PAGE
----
This month's meeting will be on Friday, April 3, at 8:00 PM in room 215 of the Aerospace Engineering building. AAS President, Dr. Rhonald Jenkins, will give a program on "Starship Propulsion--Space Travel in the Next Century". As an extra incentive to attend the meeting, I'm offering "previously-loved" Burnham's Celestial Handbook Vols. 1, 2, & 3 (no extra charge for the margin notes) as a door prize. I recently, after years of resisting the temptation, joined the Astronomy Book Club, just to get the hardbound edition of BCH. Now that I have the new set, I'm hoping that the first set will find a good home. As usual, Montgomery car-poolers, we'll leave from my house at 7:00 PM.
The Saturday nearest the new moon will fall on April 25. Plan to be at Holley's Field at sundown. The weather should be mild and the sky FULL of galaxies.
Dr. John Shaw highlighted our March meeting with his program on R Corona Borealis & Stellar Evolution. His explanation of the H-R diagram made sense for the first time for many of us. Ron Hatherley, Scott McCullough, Rick Fanning, Scott Thompson, Ricky Wood, Marty Skelton , John Zachry, David Newton, Robert Rock, Alan Cook, Allen Screws, Drew Johnson, Rhon & Joyce Jenkins and your editor attended. We also discussed or plans for Astronomy Day at the W.A. Gayle Planetarium...
AAS Treasurer, John Zachry, reports a balance in First National Bank of West Point of $ 973.87. See John's thoughts on how we might convert some our liquid assets to some astronomical hardware, in the "Member News" section.
This is an early reminder to stock up on VHS blank tapes an to make sure you have HBO for the twelve part series on Apollo: From the Earth to the Moon by Tom Hanks starting April 5th. http://www.nss.org/apollo/html/home.html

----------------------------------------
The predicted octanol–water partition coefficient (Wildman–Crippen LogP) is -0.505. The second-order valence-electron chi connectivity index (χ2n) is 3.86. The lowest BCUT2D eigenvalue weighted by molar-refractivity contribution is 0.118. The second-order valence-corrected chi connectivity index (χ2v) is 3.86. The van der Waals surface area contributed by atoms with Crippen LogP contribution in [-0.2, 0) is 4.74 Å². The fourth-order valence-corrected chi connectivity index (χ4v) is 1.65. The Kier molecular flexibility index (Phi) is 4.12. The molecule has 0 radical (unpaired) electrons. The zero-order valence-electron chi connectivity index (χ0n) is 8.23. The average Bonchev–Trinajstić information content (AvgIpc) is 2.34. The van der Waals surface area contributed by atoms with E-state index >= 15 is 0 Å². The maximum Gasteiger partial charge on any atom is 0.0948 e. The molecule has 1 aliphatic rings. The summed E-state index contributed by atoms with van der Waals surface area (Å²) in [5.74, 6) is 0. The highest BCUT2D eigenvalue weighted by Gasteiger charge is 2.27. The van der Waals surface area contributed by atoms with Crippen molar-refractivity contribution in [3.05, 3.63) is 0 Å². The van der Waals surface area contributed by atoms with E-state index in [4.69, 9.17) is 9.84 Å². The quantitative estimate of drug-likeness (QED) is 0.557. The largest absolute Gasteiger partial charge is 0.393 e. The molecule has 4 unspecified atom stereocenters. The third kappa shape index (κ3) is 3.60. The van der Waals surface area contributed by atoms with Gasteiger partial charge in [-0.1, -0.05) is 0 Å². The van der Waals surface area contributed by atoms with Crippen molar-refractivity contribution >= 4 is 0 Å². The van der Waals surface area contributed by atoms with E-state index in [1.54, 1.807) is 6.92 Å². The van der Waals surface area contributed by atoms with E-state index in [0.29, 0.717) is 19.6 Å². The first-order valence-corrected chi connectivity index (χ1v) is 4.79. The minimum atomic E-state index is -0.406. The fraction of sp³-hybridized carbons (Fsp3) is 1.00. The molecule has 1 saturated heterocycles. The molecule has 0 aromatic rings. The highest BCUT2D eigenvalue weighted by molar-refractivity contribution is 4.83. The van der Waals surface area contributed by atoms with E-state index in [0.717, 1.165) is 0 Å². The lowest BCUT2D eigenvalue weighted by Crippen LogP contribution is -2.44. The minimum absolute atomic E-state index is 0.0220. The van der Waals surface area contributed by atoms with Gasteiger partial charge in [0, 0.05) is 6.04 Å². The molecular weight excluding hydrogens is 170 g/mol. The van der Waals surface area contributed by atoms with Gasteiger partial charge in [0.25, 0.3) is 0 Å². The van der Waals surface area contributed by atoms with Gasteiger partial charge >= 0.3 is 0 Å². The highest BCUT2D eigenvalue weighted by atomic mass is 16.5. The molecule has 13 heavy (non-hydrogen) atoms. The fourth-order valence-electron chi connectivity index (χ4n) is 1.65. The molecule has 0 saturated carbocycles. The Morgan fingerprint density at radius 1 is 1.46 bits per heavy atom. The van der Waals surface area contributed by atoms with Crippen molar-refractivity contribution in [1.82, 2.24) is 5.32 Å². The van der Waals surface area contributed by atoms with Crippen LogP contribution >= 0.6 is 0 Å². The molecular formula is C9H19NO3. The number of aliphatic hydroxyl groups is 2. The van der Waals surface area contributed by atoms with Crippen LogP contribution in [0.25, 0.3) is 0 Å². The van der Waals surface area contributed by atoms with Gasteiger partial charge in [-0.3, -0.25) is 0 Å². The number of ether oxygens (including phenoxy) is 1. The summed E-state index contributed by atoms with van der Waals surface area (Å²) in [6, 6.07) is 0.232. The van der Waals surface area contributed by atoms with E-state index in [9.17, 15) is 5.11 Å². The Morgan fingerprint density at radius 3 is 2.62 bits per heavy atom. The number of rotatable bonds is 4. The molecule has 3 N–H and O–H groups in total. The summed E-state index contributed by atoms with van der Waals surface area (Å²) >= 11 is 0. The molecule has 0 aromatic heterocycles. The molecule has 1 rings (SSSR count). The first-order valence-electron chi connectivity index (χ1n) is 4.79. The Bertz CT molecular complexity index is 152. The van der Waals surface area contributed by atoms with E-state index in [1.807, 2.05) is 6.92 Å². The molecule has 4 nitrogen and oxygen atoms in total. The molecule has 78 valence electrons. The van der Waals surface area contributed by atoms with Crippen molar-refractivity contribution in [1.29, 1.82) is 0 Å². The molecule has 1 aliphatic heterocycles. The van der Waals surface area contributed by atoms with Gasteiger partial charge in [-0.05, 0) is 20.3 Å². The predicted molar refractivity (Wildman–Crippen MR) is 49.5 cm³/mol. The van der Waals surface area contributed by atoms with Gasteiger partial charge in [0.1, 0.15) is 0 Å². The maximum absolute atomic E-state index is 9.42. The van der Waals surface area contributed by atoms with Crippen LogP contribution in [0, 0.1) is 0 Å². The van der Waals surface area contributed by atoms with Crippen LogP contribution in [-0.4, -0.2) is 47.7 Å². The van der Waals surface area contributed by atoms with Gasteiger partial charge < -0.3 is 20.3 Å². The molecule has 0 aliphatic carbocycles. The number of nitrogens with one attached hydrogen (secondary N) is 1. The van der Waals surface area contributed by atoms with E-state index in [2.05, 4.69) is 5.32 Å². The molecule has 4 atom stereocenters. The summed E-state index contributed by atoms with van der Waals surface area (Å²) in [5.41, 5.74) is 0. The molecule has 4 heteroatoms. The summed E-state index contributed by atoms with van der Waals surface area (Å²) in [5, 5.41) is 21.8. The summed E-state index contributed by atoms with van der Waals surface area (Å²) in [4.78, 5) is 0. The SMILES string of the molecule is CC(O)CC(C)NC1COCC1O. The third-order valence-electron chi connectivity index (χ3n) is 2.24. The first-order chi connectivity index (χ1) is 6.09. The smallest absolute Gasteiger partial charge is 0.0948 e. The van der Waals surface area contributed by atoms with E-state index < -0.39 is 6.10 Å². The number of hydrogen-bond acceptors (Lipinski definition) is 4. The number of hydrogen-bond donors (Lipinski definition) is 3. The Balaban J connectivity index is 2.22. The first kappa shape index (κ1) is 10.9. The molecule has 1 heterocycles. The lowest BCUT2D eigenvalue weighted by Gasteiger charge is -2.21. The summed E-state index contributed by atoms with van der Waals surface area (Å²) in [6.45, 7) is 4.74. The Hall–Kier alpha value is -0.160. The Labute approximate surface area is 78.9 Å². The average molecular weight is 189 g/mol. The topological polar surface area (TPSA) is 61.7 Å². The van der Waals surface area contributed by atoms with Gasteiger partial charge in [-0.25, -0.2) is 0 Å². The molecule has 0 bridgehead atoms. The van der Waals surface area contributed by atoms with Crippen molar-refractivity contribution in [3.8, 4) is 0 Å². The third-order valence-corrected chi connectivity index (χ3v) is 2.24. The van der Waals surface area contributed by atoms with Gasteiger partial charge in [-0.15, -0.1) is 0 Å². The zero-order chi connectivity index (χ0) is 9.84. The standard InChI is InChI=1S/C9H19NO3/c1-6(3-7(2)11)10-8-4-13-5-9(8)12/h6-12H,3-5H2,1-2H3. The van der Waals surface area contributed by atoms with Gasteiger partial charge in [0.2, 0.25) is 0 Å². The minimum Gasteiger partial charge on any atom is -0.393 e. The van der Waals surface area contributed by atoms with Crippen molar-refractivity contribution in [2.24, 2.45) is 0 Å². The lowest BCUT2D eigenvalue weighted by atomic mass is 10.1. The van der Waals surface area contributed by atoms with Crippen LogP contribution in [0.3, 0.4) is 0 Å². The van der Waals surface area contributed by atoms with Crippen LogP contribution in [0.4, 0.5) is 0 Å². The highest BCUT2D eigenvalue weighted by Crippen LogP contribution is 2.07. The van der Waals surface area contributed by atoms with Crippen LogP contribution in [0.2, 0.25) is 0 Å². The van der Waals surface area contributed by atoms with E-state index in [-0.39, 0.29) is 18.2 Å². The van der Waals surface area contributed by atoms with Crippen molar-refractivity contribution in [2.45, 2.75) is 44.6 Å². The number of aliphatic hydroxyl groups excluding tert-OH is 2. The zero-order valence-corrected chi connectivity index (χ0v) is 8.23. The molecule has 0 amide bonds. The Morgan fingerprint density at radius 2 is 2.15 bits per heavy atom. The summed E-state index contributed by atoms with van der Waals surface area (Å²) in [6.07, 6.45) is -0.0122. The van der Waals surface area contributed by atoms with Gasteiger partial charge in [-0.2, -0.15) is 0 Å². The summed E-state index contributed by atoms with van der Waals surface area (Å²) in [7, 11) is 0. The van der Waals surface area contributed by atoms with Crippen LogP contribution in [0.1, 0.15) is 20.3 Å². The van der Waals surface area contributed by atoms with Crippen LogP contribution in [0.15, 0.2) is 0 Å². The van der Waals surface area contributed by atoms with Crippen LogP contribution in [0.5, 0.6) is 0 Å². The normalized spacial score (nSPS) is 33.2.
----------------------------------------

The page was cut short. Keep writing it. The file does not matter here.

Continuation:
Here's my correspondence with Rick Evans, Director of the W. A. Gayle Planetarium in Montgomery:
At our meeting last night, Rick Fanning reiterated your desire to have the AAS as part of an Astronomy Day event at the planetarium. I just checked the Astronomical League's page http://www.mcs.net/~bstevens/al/astroday.html and found the "Official" Astronomy Day this year is May 2.
Perhaps, if there's time between the end of your planetarium show, and the time we have folks looking through the telescopes at the Moon, we could have our members discuss the different optical and mechanical designs of the scopes represented there.
Let me know if this will give you enough time to make the necessary preparations.
RussellAnd Rick replied:
Let's shoot for May 2. I'll get the ball rolling on this end. I want to have a show put together that shows what people will see when they look through a telescope. This would tie in nicely with the actual observance period with your members. We are in our busiest period of the year right now. I'll work on the plans, and will coordinate with you before I finalize anything. May 2nd sounds great. I think it will something that will really be great for Montgomery and the surrounding area(s). Thanks for your assistance in this endeavor.
We are a go for May 2nd! I have contacted WCOV television and we will run an announcement for 10 days prior to advertise for the event. In addition, Coca Cola will provide us with banners for advertising ( start looking for them around town next week or so).
The agenda is tentatively set as follows:
7:00 PM - Auditorium presentation (More that Meets the Eye) (A show specifically designed to show what people should expect to see when viewing through a telescope)
7:30 PM - Introduction of key members of your organization, followed by a presentation on telescopes, eyepieces etc... in general whatever you wish to discuss.
8:00 PM - Outside viewing through the telescopes brought by AAS.